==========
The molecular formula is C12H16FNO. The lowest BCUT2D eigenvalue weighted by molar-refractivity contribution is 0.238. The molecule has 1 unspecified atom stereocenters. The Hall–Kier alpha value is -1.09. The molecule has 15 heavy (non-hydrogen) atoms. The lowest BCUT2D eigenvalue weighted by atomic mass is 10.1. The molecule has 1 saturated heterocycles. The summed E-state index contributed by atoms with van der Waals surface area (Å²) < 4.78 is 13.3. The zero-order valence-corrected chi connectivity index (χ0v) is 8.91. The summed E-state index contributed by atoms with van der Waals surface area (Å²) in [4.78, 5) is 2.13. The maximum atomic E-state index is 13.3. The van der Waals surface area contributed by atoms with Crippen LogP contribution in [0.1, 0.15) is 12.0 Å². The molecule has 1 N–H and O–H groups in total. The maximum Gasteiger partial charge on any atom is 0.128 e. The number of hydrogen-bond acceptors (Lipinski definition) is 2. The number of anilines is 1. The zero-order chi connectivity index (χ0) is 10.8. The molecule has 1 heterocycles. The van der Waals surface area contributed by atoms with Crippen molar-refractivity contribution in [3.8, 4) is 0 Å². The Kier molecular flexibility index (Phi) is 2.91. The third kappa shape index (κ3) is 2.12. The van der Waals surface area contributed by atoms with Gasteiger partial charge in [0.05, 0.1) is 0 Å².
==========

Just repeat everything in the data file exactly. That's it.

The molecular formula is C12H16FNO. The lowest BCUT2D eigenvalue weighted by molar-refractivity contribution is 0.238. The molecule has 1 unspecified atom stereocenters. The Hall–Kier alpha value is -1.09. The molecule has 15 heavy (non-hydrogen) atoms. The lowest BCUT2D eigenvalue weighted by atomic mass is 10.1. The molecule has 1 saturated heterocycles. The summed E-state index contributed by atoms with van der Waals surface area (Å²) < 4.78 is 13.3. The zero-order valence-corrected chi connectivity index (χ0v) is 8.91. The summed E-state index contributed by atoms with van der Waals surface area (Å²) in [4.78, 5) is 2.13. The maximum atomic E-state index is 13.3. The van der Waals surface area contributed by atoms with Crippen LogP contribution in [0.1, 0.15) is 12.0 Å². The molecule has 1 N–H and O–H groups in total. The maximum Gasteiger partial charge on any atom is 0.128 e. The number of hydrogen-bond acceptors (Lipinski definition) is 2. The number of anilines is 1. The zero-order chi connectivity index (χ0) is 10.8. The molecule has 1 heterocycles. The van der Waals surface area contributed by atoms with Crippen molar-refractivity contribution in [3.8, 4) is 0 Å². The Kier molecular flexibility index (Phi) is 2.91. The third kappa shape index (κ3) is 2.12. The van der Waals surface area contributed by atoms with Gasteiger partial charge in [0.05, 0.1) is 0 Å².